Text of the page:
5 ways to relieve period cramps naturally
That time of the month is here again, and you’ve been dreading it. Like clockwork, the menstrual cramps rack your whole body with pain, making you wish you could spend every moment curled up in bed. To cope with everyday life, you immediately turn to pain relievers, but what if you could relieve period cramps naturally? Some of these remedies might even help you conquer the cramps once and for all.
1. Fish Oil and Vitamin B-12
Many women in the U.S. are lacking in omega-3s and B vitamins. Besides their benefits for disease prevention and general health, these nutrients can also reduce period pain, according to one Danish study.
This study dove into several options for cramps, researching the effects of seal oil, fish oil, fish oil with vitamin B-12, and a placebo. Researchers assigned each of the women to one of these groups at random and studied the effects for 6 months.
Each woman took 5 capsules per day throughout 3 monthly cycles, rating their pain each month. Then, they stopped taking the vitamins for 3 months to see the effects.
Interestingly, the researchers found that women taking any of the oils had reduced their pain versus the placebo group. However, the fish oil and vitamin B-12 group had the best results with effects that lasted even when they stopped taking the vitamins. For now, the researchers recommend increasing fish intake for general health, but you could run into a few other benefits along the way.
2. More Vegetables, Less Fat
Many Americans today don’t eat the minimum recommended fruits and vegetables every day. The processed foods they do choose are usually high in carbs, fat, and salt, making the perfect combination for painful periods.
For instance, period cramps happen because of mini uterus contractions that also cause blood vessels to constrict around the abdomen. Lots of salt and caffeine in the diet will further restrict these blood vessels, magnifying the pain. Getting more fruits and vegetables, though, will support hydration and nutrient balance while lowering inflammation exacerbated by unhealthy fats.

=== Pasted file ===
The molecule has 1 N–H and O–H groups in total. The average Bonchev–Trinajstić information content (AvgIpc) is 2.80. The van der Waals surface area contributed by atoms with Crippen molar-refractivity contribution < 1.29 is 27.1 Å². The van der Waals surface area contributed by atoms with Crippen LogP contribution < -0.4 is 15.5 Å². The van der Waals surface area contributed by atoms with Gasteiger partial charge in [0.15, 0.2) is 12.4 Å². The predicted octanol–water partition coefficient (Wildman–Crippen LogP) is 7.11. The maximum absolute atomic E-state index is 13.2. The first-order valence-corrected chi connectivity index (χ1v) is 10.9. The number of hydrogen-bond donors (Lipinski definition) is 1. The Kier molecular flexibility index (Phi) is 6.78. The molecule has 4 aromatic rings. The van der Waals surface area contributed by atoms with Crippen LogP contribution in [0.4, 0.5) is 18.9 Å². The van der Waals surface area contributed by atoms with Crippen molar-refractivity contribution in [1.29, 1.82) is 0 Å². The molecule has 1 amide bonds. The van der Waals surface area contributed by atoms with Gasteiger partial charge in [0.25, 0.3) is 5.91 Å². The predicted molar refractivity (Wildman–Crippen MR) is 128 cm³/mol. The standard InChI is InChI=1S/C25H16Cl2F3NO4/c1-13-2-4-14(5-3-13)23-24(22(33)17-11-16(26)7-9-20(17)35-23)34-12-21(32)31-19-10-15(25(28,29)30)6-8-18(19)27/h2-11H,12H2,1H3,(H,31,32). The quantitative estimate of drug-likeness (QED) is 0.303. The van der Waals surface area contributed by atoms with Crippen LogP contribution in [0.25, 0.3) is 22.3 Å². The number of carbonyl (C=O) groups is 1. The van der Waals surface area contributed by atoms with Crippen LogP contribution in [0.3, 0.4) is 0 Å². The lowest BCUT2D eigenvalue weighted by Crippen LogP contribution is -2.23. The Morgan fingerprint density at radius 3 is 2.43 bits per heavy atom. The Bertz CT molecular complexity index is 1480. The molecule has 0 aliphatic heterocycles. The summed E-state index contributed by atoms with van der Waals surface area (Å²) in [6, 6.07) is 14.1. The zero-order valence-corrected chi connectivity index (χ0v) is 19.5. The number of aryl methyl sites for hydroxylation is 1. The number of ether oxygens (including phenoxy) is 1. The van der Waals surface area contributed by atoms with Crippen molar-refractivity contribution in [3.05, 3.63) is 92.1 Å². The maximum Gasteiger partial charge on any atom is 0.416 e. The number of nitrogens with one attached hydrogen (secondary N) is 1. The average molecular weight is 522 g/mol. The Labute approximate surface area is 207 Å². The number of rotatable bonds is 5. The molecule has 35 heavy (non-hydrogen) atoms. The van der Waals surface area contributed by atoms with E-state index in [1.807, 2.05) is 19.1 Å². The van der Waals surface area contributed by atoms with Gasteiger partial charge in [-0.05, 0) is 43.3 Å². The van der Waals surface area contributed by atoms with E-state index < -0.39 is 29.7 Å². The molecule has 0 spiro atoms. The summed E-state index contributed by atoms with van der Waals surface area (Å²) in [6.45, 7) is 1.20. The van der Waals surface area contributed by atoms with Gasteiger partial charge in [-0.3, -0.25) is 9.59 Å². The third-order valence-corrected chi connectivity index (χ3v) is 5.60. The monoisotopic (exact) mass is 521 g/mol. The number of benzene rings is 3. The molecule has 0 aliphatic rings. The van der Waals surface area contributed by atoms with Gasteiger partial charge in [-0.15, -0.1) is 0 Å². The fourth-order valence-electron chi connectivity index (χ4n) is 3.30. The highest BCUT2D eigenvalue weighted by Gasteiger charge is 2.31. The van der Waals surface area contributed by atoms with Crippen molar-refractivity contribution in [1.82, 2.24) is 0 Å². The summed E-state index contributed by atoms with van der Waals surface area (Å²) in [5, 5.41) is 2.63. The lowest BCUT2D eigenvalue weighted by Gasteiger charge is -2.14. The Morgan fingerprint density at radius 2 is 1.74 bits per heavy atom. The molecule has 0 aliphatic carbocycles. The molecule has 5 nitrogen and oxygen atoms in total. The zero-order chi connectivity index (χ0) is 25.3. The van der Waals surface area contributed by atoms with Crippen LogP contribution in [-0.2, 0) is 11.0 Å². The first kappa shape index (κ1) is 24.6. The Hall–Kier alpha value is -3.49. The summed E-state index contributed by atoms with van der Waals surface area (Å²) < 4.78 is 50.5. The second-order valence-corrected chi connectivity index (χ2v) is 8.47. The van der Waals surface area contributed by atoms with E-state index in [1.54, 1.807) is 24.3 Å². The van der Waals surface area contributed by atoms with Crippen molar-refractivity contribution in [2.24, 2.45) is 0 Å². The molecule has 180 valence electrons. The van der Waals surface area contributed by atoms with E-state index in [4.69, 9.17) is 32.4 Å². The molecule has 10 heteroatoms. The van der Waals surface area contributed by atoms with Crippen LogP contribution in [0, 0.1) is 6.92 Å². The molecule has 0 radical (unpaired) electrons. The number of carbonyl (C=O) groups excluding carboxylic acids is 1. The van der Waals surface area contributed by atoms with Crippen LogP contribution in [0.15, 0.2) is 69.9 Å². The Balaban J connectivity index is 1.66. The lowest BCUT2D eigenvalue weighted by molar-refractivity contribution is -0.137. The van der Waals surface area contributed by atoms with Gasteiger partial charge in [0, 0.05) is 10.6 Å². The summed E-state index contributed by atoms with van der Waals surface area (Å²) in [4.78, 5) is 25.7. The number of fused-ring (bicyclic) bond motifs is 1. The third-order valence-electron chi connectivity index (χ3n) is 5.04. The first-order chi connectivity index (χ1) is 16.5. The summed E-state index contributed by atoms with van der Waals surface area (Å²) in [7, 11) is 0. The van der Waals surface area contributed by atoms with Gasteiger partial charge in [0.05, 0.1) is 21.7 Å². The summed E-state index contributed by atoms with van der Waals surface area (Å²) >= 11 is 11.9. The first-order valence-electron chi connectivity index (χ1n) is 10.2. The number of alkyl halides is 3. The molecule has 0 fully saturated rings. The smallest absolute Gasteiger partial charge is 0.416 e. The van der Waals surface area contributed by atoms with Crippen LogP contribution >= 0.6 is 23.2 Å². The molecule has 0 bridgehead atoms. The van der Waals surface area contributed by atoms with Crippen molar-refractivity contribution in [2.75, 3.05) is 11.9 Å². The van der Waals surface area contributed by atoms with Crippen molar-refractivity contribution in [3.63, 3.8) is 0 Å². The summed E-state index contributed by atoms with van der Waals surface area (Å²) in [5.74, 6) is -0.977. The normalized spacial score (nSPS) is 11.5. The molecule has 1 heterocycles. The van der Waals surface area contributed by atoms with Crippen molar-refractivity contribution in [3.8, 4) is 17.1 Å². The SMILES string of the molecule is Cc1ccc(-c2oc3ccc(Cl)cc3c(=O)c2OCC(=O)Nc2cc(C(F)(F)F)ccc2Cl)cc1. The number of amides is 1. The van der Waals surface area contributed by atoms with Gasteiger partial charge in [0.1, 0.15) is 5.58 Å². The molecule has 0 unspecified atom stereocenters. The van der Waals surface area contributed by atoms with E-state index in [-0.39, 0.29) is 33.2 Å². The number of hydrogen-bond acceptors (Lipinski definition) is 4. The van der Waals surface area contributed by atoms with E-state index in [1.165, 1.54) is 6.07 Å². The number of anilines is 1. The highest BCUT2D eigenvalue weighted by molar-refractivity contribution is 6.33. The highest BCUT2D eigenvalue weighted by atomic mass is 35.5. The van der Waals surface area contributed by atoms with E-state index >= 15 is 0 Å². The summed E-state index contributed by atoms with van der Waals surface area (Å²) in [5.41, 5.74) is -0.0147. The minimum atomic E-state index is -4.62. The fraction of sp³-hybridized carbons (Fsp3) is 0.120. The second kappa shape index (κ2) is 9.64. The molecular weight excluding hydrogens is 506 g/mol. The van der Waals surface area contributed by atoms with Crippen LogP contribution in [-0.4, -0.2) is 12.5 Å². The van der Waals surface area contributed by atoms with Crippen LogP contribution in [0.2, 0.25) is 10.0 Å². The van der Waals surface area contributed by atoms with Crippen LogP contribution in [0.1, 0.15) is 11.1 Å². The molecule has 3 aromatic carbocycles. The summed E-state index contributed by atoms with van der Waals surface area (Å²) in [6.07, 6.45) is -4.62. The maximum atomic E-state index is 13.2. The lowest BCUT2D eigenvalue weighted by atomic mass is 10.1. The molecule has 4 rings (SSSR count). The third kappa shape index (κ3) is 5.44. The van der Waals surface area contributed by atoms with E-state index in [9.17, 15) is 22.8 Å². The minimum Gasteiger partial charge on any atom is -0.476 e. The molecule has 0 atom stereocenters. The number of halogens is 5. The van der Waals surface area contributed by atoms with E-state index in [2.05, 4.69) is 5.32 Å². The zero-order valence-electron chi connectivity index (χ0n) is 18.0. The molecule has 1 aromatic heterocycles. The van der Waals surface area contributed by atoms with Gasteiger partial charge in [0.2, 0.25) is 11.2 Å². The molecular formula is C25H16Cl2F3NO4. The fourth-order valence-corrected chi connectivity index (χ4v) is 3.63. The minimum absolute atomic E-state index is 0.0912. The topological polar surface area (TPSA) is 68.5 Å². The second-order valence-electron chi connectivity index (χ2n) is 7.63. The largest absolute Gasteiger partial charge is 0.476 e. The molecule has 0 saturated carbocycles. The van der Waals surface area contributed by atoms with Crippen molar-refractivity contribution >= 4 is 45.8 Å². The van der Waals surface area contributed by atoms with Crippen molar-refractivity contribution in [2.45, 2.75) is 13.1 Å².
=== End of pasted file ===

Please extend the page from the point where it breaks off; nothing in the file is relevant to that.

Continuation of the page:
At the same time, you should make sure that you’re getting plenty of water and hydrating fluids. Water will actually lessen fluid retention, reducing the pain associated with bloating.
In addition, hot liquids can increase the blood flow in your body to ease cramping, but you should choose your hot drinks carefully. A decaffeinated tea might do the trick.
3. Magnesium Balance
Getting enough magnesium in your diet is essential. Magnesium regulates the function of nerves and muscles, both of which are involved in the menstrual cycle. It also helps in preventing water retention, a common complaint for many women during their periods.
Several small studies on magnesium have shown promise, including one performed by the NIH. Researchers studied 50 women, putting half on a regimen of increased magnesium. After 6 months, 21 of the 25 women reported lessened PMS.
To make sure you’re getting enough magnesium, eat foods such as leafy greens, bananas, pumpkin seeds, avocados, and dark chocolate. Consult your doctor before taking magnesium supplements, or any other supplement, for that matter.
4. Heat Therapy
For a more immediate relief of period pain, try applying heat to your abdomen or soaking in a hot bath. While these methods might make you relax and smile, they do actually help the pain.
According to Brian King from the University College London, the heat application triggers heat receptors in your body. These receptors actually block the chemical messages which cause pain. Although short-lived, this method may help relieve your symptoms while other methods take effect.
Can health experts ever find a reason not to engage in some level of exercise? Regular exercise will simply have many benefits for your health, including pain relief. During a good workout, your body will improve blood flow while relieving stress and releasing endorphins.
One Iranian study in 2006 showed that high school girls were able to reduce medications for PMS through exercise. During your period, opt for gentle exercises like walking or yoga.
Thousands of women go through painful period cramps every month, turning to painkillers or just pushing through it. However, you can make some lifestyle changes to reduce the cramps, including exercising, increasing your vegetables, and taking fish oil with vitamin B-12. These options can help you cope with your monthly cycle better and might just get rid of the pain for good. As always, consult your doctor before changing your diet or exercise regimen.